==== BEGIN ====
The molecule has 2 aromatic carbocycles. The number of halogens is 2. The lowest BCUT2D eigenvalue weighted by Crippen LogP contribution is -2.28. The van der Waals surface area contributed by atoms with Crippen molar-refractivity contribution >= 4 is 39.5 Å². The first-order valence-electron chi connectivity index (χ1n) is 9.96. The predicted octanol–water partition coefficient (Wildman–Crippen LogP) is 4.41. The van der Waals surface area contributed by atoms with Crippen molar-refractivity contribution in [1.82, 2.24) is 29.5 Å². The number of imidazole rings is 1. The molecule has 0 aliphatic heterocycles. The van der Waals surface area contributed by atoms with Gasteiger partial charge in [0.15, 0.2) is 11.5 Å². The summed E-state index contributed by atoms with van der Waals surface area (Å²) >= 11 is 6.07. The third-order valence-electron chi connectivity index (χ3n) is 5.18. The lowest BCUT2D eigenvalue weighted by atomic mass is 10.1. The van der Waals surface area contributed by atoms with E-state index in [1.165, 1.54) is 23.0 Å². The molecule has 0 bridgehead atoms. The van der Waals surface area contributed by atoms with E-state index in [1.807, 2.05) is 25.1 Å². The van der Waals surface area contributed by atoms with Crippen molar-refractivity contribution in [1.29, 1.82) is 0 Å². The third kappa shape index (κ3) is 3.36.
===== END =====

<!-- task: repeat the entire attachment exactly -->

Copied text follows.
The molecule has 2 aromatic carbocycles. The number of halogens is 2. The lowest BCUT2D eigenvalue weighted by Crippen LogP contribution is -2.28. The van der Waals surface area contributed by atoms with Crippen molar-refractivity contribution >= 4 is 39.5 Å². The first-order valence-electron chi connectivity index (χ1n) is 9.96. The predicted octanol–water partition coefficient (Wildman–Crippen LogP) is 4.41. The van der Waals surface area contributed by atoms with Crippen molar-refractivity contribution in [1.82, 2.24) is 29.5 Å². The number of imidazole rings is 1. The molecule has 0 aliphatic heterocycles. The van der Waals surface area contributed by atoms with Gasteiger partial charge in [0.15, 0.2) is 11.5 Å². The summed E-state index contributed by atoms with van der Waals surface area (Å²) >= 11 is 6.07. The third-order valence-electron chi connectivity index (χ3n) is 5.18. The lowest BCUT2D eigenvalue weighted by atomic mass is 10.1. The van der Waals surface area contributed by atoms with E-state index in [1.165, 1.54) is 23.0 Å². The molecule has 0 bridgehead atoms. The van der Waals surface area contributed by atoms with E-state index in [1.807, 2.05) is 25.1 Å². The van der Waals surface area contributed by atoms with Crippen molar-refractivity contribution in [1.29, 1.82) is 0 Å². The third kappa shape index (κ3) is 3.36.